Can I give up my Durable POA? Can I have my DPOA removed?

Follow
Share

Indiana, I am durable POA for my 88 yr old Aunt. She has signs of dementia but, not taking pills for dementia. With that said, she is legally compatent to do what she desires until told by a doctor incompatent.
How can I remove my DPOA? Is there an Indiana form I need to fill out and have notirized? Where can I find this form I need to do this ? Is it downloadible online?

My Aunt is 88 yrs old. Refuses to spend a dime of her money on here needs. I don't have the money to spend out of my own pocket anymore. I'm done spending my money. She has the money to spend but,refuses to spend a dime for her self on her needs. I am tired of differing with her thinking of how she spends her money. She refuses to spend a dime of her money on her needs but, want's things handed to her for free. She tells me to go to hell all the time. She's very hateful and always was a rich, spolied, hateful person all her life. I came into her life to help her because, she asked me to. Her attorney told me that he felt she needed a POA. I agreed.
What I found by this DPOA is, I'm not allowed to spend her funds to help her without her permission. And she refuses to spend a dime of her money. She lives alone in her home and she's on Medicare. She refuses, Hateful to us and she feels she is compatent. I can't help someone that is not willing to help them self. And why in the world would anyone help a person that tells them to go to hell? I'm not wanted. I'm not needed and I can't do my job as DPOA anymore. I want to remove my DPOA. How do I do this?

Because, my Aunt is legally compatent as we speak. I shouldn't have to assign another POA in order for me to remove my DPOA. I was told you only need to reassign another POA if the client is incompatent. My Aunt is still legally compatent. How do I remove this DPOA please?

This question has been closed for answers. Ask a New Question.
Find Care & Housing
5

Answers

Show:
Speak with her physician to discuss her competency. Are there other medical issues going on, when did she have her last doctor appointment? The DPOA probably kicks in when she is declared incapable(I'm guessing). I've seen this type of behavior where the person has the funds available but is so 'frugal' they won't spend it for their care. There are usually forms that you can complete and file in the local court house that state you no longer want to be responsible. You can try contacting the attorney that completed the paperwork for the DPOA or you can call the courthouse and speak with the court clerk, I find the court clerk a wealth of information. While they cannot give legal advise, they can give you information where you can find forms. If your aunt doesn't have anyone else, it would be a shame for a stranger to manage her affairs as they don't know her like you do. If she has dementia, her behaviors are beyond her control. I know how frustrating it can be. I know you have spent your own funds, and that is a family thing, but you are not legally obligated to spend any of your own money for her needs and care. You can also contact your local Area Agency on Aging for resources and information. Good Luck, don't give up hope, know you are not alone in the caregiving world.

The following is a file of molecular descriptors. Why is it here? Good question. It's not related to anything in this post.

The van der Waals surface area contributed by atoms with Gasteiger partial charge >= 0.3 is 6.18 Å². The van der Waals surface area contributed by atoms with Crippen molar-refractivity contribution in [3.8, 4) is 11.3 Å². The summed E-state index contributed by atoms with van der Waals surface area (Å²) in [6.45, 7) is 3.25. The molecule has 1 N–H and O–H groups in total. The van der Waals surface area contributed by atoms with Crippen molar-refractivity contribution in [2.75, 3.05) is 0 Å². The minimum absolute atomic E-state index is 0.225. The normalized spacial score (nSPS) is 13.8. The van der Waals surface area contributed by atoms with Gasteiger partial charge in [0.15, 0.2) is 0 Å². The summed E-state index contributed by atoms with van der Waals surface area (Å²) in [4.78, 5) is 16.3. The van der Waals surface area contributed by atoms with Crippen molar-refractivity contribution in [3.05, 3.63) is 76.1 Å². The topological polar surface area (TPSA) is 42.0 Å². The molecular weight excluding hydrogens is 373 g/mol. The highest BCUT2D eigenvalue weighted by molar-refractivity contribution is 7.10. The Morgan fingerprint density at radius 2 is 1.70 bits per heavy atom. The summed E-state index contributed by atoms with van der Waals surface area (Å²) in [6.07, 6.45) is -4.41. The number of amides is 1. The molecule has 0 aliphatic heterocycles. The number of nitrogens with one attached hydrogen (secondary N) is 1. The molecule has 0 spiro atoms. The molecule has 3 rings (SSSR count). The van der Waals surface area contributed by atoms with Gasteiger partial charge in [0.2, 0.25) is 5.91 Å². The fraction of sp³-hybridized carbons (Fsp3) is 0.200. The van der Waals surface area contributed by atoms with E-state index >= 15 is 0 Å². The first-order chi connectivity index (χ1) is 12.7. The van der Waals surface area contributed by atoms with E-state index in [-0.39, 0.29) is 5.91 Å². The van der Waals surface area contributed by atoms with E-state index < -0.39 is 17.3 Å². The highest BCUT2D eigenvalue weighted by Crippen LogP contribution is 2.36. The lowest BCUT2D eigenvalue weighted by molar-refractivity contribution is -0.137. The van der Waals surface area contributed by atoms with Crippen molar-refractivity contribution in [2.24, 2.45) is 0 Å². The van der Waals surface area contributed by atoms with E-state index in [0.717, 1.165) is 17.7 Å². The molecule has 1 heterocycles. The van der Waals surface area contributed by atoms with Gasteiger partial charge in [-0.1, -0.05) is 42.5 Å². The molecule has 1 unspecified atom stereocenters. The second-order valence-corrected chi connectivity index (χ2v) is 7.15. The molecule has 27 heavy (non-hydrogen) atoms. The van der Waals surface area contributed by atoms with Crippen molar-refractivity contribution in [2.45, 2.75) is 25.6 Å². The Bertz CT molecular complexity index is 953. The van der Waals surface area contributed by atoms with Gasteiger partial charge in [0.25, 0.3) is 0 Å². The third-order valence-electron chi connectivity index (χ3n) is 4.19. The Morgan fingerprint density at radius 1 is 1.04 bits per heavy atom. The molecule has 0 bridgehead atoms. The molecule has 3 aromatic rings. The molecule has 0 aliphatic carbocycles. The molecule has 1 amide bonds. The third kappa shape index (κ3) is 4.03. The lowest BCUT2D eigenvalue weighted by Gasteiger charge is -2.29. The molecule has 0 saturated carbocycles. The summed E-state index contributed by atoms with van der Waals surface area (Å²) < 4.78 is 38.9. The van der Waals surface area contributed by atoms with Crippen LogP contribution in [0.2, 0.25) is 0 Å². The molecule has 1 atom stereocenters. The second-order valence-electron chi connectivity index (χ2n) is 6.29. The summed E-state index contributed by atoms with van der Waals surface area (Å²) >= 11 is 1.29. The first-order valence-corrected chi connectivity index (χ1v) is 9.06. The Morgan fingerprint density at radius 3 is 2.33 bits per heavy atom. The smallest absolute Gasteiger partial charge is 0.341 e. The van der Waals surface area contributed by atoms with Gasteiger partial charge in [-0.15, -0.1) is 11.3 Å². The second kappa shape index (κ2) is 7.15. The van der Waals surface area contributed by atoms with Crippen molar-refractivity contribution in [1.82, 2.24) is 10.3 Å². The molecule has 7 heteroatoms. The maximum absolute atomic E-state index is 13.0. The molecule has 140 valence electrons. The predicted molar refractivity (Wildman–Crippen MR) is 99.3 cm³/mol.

Helpful Answer (0)
Report

AKA, the aunt's refusal to spend money on her own needs could be a sign of incompetence - or it could be a sign that there's someone around whom she can con into buying things for her.

Dogabone, while your aunt is considered competent the DPOA is not in force and you should be able to resign it without difficulty. Follow PS's excellent advice; and by all means notify your local social services.

I seem to remember that you've got a bit of a history with this aunt, though. You sure you're not going to change your mind when she really does need help?
Helpful Answer (2)
Report

All you have to do is write out an affidavit, notarize it, and say in simple terms you are resigning as your Aunt's power of attorney, and give it to her, her doctor, her attorney, and any other person who is a relative. Best wishes!
Helpful Answer (0)
Report

Bear in mind that just because she refuses to spend her money doesn't mean you have to spend yours. Furthermore, if she won't spend money on things she needs to live, this is likely a sign of incompetency. If you want to be involved but just don't want to make yourself poor from it, I'd start by refusing to spend money and see what she does. That may solve some of the problems you've experienced. But if you are truly fed up and cannot deal with it anymore, in many states you can simply destroy (i.e. rip up) the power of attorney and follow that up by notifying places that had you down as POA that you no longer hold that position (the latter not eliminating the POA, but just as due diligence). You probably want to consult an attorney just to make sure you're doing what is required in Indiana, though. And perhaps make a social worker aware of the situation so someone can monitor her. Good luck!
Helpful Answer (1)
Report

Go back to the attorney and sign off on the POA. Tell him you're done and he should notify APS or have her made a ward of the state.
Helpful Answer (4)
Report

This question has been closed for answers. Ask a New Question.
Related
Questions